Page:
Continuum of Controlled/Goal-Directed vs. Automatic/Habitual
Due to its sequential, hierarchical and multi-component nature, the model provides a mechanistic basis for a continuum of controlled/goal-directed vs. automatic/habitual behavior. At every sequential step, there is the potential for an outer-loop decision about what overall strategy to employ, e.g., whether to engage in further prediction, or iterate to another proposed plan, etc. Within that outer loop, there are more specific decisions regarding what factors to focus on, such as which branches to pursue in prediction, etc.
In cases of high urgency or low stakes, all of that complexity could be elided in favor of a quick thumbs-up (Go gating decision) from the Actor to the Proposer’s initial suggestion. This optimization for speed could be created by reinforcement learning in the basal ganglia, with inputs that capture timing and relevant time pressures. We suggest that this may represent the majority of habitual or automatic responding – a fast path through the very same circuits, typically at the lower levels of the abstraction hierarchy (e.g., involving supplementary motor areas and the dorsolateral striatum). Thus, consistent with the continuum perspective, and a surprising difficulty in finding explicit claims and data about what neural substrates uniquely support habitual behavior (e.g., Wickens et al., 2007; Seger and Spiering, 2011), there may be no separate neural substrate associated with habitual behavior – it is just the simplest and fastest mode of processing through the entire decision-making apparatus.
If this is the case, then it would seem to challenge the various attempts to establish strong dichotomies between e.g., model-free vs. model-based, or even value-based vs. value-free or belief-based vs. belief-free (Miller et al., 2018, 2019). In short, even habitual behavior depends on a (usually implicit) decision to not engage in a more controlled form of behavior, and that decision likely depends on assessments of the relevant “stakes” (values or utilities) in the current context, and the estimated cost/benefit tradeoffs in engaging in more effortful levels of control (Pezzulo et al., 2013).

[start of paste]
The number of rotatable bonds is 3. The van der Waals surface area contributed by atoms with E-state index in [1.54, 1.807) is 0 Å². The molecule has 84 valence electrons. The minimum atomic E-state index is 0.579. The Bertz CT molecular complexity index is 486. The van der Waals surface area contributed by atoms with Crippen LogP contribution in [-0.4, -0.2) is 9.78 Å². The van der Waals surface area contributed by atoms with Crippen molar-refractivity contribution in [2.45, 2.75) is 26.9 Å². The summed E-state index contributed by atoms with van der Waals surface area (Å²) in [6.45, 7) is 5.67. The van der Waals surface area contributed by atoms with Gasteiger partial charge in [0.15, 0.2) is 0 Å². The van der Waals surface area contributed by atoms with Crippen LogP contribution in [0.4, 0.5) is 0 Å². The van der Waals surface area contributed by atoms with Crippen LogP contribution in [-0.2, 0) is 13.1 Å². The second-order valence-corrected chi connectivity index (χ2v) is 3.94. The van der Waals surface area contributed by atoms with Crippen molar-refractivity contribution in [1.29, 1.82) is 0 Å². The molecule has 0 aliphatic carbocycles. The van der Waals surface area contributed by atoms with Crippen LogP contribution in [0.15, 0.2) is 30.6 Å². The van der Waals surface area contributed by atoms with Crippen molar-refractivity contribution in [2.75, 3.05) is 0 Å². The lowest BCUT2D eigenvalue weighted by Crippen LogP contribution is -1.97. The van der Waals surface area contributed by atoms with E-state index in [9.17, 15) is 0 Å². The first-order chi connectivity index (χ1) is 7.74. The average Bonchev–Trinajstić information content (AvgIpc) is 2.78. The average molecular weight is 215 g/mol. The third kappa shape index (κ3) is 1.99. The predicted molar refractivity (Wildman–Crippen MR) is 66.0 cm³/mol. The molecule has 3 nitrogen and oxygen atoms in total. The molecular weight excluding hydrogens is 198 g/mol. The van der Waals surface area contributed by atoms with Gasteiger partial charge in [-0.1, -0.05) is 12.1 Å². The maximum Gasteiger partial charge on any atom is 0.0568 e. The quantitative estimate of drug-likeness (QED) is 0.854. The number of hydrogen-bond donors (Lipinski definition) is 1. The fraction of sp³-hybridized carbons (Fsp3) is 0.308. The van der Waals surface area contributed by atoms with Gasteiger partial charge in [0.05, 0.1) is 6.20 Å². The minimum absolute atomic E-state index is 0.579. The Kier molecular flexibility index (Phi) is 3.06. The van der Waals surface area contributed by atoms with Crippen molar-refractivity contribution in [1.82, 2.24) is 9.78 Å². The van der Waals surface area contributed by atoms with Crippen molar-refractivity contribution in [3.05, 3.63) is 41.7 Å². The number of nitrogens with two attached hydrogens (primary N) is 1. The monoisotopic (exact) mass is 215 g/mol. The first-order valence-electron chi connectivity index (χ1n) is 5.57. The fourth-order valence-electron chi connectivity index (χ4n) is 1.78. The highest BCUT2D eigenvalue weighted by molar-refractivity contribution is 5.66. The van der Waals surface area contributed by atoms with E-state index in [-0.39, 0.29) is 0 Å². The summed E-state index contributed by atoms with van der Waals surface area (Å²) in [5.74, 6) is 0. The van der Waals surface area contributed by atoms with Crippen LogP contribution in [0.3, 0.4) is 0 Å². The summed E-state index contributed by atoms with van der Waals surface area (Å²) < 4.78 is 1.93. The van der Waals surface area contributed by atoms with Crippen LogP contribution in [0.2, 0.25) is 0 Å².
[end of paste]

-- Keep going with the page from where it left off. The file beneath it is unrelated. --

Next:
Thus, estimated value is always in play, even in the context of habitual behavior. To reconcile this idea with the finding that habitual behaviors are relatively insensitive to changes in reward, we would need to determine the relative cost/benefit tradeoff estimates associated with the alternative options that might have been taken instead of performing the habitual response. Certainly, if the habitual response would lead to imminent severe harm, and this was obvious to the individual, then we would expect them not to engage in it. Typically when clearly erroneous habitual responding occurs in the real world, it can be traced to a lack of attention being paid to the relevant factors, likely resulting from prior decisions to allocate that attention elsewhere. In other words, taken literally, a purely habitual response presumes that the person is otherwise somewhat of a zombie. Instead, we suggest, consistent with others (e.g., Cushman and Morris, 2015) that habitual responses occur within a broader context (i.e., the outer-loop) of at least some level of cognitive control.
The Model-Free Actor in the Loop
A central feature of our model is that the basal ganglia Actor system provides a value-based final Go/NoGo decision, even (and perhaps especially) under controlled, deliberative situations. The Actor fits the classic description of a model-free reinforcement learning system, and thus our framework says that there is an important model-free component to even high-level goal-driven and controlled behavior. This is consistent with a similar claim in the hierarchical model of Cushman and Morris (2015) and with their more recent experimental results (Cushman et al., this issue). Thus, whether one wants to call this Actor “model-free” or not, even when it receives all manner of highly-processed goal, internal state, and prediction inputs from the cortex, further challenges the utility of this terminology. Furthermore, as we noted above, the availability of predicted outcome representations from the Predictor component can make the Actor’s job very simple, and yet likely much more effective than a typical model-free system.
The Central Role of the Proposer